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Fortifications of Rhodes

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  • James Mathews
    Senator Cassius: In response to your questions, I have been devoting a little time to studying a book by the name of: The Fortress of Rhodes, 1309 to 1522,
    Message 1 of 3 , Jul 12, 2012
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      Senator Cassius:

      In response to your questions, I have been devoting a little time to studying a book by the name of:

      "The Fortress of Rhodes, 1309 to 1522," Konstantin Nossov, Brian Delf (Illust.), Osprey Series, Fortress 96, Oxford, UK, 2010;

      I have ben concentrating on three of the forts that were / are a part of the fortifications for the city of Rhodes (Page 37, Plate "F").  These three are:

      -- 1. Fort Saint Nicholas;
      -- 2. Nailliac Tower;
      -- 3. Tower of the Windmills (also known as the Tower of France or the Tower of the Angel).

      I have finished drawing / tracing numbers 2. and 3. and am now working on No. 1.  These three structures were the towers and forts that protected the entrance to the harbours of the city of Rhodes in the early sixteenth century.  However, on the whole the defences of this sector are typical of the mid-fifteenth century.  While this is a little late for our period of study, I am very interested in the fortress as a whole.  

      The massive chain that was thrown across the mouth of the harbour was secured between the Tower of the Windmills and the Naillac Tower.  The eastern mole where the Tower of the Windmills was set, was so-called because under the Hospitallers, the mole had some fifteen mills along the mole.  The tower was constructed in the period 1440 -- 1454.  Under the Turks these windmills were reduced to only three such  structures.  The Tower of the Windmills was built  by the GrandMaster d'Aubusson who had the coat of arms of France placed on the tower.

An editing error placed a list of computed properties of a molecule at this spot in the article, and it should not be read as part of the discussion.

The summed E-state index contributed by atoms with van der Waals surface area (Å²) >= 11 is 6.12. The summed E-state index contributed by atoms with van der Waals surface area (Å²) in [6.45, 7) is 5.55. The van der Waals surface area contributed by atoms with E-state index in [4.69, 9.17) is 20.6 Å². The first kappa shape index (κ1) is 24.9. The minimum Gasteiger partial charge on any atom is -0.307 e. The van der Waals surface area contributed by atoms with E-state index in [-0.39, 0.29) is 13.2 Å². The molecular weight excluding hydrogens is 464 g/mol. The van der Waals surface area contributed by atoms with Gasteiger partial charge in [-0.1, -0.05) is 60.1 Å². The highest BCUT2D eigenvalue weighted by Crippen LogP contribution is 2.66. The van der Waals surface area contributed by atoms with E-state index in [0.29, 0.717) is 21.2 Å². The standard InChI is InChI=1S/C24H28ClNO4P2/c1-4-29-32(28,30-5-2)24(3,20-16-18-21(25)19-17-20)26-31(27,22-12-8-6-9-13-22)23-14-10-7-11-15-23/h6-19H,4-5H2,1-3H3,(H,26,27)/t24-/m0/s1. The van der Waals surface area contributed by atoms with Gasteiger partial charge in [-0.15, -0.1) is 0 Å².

The Naillac Tower was built between 1396 and 1421 by the GrandMaster Philibert de Naillac before the development of cannons on the mole East of the Gate of Saint Paul, that closes the commercial harbour.  It had a square shape like many other medieval towers and was 46m (145 ft.) high.  It was the terminal of the wall belt facing the harbour and was used as a watch tower.  It was severely damaged during the earthquakes of the nineteenth century and was demolished by the Ottoman administration.

      The Tower and Fort of St. Nicholas guarded the military harbor and was built between 1464 and 1467 by the GrandMaster Zacosta at the end of the natural mole.  After the siege of Rhodes in 1480, the GrandMaster d'Aubusson added a bastion around the tower transforming it into a guard fortress on the sea.  

      Besides the fortifications erected in Rhodes by the Order of St. John, the city has preserved some remains of the Byzantine defences, which were utilized by the Hospitallers as an inner wall separating the knight's residences from the rest of the city populated by Greeks.  The first Byzantine wall was built as early as the seventh century; the second one rose parallel to the first and was 10-12m further South in the late eleventh or early twelfth century.  The walls survive in places in a section extending about 500 m from the Guardia Tower, later turned into the Clock Tower, on the West wall built by the Hospitallers along the harbour.  The wall runs roughly along the Theofiliskou and Agisandrou streets.  Its eight surviving towers are in various stages of preservation.  The easternmost tower was repaired at the time of Heredia (1376 -- 1396) which is witnessed by his coat of arms on the tower.  The knights turned the inside of the tower into a church.  In 1475 the Hospitallers dug out a deep and wide ditch in front of the Byzantine wall and built outworks in front of the gates and some of the towers. 

      My thanks for your very kind comments; in regard to the drawing-tracings of the forts / towers, I cannot sell them because they are published in this book.  However, if you want a copy of them, just let me know and I will send you a copy of the drawing by snail=mail.  Make sure I have your postal address.